Peak Oxygen Uptake Among Healthy Adults: Cross-sectional descriptions and prospective analyses of peak oxygen uptake, physical activity and cardiovascular risk factors in healthy adults (20-90 years)
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Several publications have suggested that cardiovascular fitness is a key feature for longevity and a preferable health status, and the peak oxygen uptake (VO2peak) is suggested to be the most accurate assessment of overall cardiovascular fitness. There is, however, not a valid reference material for VO2peak from a general population, and the current thesis aimed to suggest such a material. In addition, we wanted to assess how directly measured VO2peak was associated with various conventional cardiovascular risk factors, and also across different levels of self-reported physical activity. Finally, we wanted to develop a non-exercise model for estimating VO2peak that was eligible in an outpatient scenario. The Nord-Trøndelag Health Study (HUNT) has been conducted in Nord-Trøndelag, Norway, three times (1984-86, 1995-97, and 2006-08), with a versatile and increasing amount of data being collected at each survey. VO2peak was measured by direct ergospirometry in a sub-study on 4,631 healthy, adult subjects in HUNT3 (2006-08) called the HUNT Fitness Study. We observed that 20-29 year old men and women achieved mean VO2peak-values of 54.0 mL·kg-1·min-1 (standard deviation, SD: 8.7) and 42.9 mL·kg-1·min-1 (SD: 7.6), respectively. A linear regression-analysis suggested a ~6% lower VO2peak per decade higher age in both genders. Across higher levels of categorized self-reported physical activity we observed that highly active 50-59 year old men and women had equal VO2peak to inactive 20-29 year old men and women. In a prospective analysis, we also observed that physical activity reported in HUNT1 (n=1,843 subjects) strongly predicted VO2peak in HUNT3 23 years later. The latter findings were novel. We also observed that VO2peak represented a continuum of overall cardiovascular health status where a 5 mL·kg-1·min-1 decrease in VO2peak was associated with ~56% higher odds of having a cluster of cardiovascular risk factors. Finally, our non-exercise models of VO2peak were fairly correct in classifying subjects into high- or low-fit categories (90% correct classification).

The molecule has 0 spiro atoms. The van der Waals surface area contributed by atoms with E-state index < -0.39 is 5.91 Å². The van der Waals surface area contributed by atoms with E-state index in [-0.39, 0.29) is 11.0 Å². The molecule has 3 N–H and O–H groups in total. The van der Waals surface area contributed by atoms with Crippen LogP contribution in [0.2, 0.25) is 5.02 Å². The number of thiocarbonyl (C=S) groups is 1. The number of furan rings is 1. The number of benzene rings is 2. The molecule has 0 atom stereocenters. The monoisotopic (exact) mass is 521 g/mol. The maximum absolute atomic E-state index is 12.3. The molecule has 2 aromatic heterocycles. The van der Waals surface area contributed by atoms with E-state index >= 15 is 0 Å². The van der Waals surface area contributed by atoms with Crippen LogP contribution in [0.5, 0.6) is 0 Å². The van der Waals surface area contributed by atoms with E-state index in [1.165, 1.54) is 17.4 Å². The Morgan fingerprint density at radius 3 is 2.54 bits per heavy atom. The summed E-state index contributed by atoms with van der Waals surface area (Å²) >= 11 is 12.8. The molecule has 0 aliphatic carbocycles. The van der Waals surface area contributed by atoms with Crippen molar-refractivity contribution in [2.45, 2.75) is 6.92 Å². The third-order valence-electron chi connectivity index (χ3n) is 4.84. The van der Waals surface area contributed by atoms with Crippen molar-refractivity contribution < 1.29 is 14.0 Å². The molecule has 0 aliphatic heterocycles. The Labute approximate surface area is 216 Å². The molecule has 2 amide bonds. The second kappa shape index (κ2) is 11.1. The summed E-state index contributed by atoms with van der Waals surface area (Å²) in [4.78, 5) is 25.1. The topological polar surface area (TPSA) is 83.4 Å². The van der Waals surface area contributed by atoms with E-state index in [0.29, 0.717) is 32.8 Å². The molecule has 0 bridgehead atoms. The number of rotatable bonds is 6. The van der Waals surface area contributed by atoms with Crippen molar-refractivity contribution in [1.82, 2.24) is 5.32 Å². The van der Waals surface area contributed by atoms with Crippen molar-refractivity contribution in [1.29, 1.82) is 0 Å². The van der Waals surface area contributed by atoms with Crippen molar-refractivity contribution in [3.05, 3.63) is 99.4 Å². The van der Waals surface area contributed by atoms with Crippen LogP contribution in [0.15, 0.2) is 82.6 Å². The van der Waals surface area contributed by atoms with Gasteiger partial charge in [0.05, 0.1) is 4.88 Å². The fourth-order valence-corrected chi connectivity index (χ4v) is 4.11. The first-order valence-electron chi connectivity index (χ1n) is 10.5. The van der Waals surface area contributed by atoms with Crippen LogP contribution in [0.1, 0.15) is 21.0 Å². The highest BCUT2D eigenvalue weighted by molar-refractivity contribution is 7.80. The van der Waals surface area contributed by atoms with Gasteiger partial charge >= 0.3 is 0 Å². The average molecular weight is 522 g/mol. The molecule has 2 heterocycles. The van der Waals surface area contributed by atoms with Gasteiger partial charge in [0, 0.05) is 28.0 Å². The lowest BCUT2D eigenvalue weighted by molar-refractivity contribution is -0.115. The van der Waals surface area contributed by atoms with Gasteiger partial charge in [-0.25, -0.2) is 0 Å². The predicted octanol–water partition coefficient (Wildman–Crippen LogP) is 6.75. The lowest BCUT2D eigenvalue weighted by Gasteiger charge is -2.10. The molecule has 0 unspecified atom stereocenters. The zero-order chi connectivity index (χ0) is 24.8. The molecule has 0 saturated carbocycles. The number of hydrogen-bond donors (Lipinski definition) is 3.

PublisherNorges teknisk-naturvitenskapelige universitet, Det medisinske fakultet, Institutt for sirkulasjon og bildediagnostikk
SeriesDoktoravhandlinger ved NTNU, 1503-8181; 2011:201
Dissertations at the Faculty of Medicine, 0805-7680; 502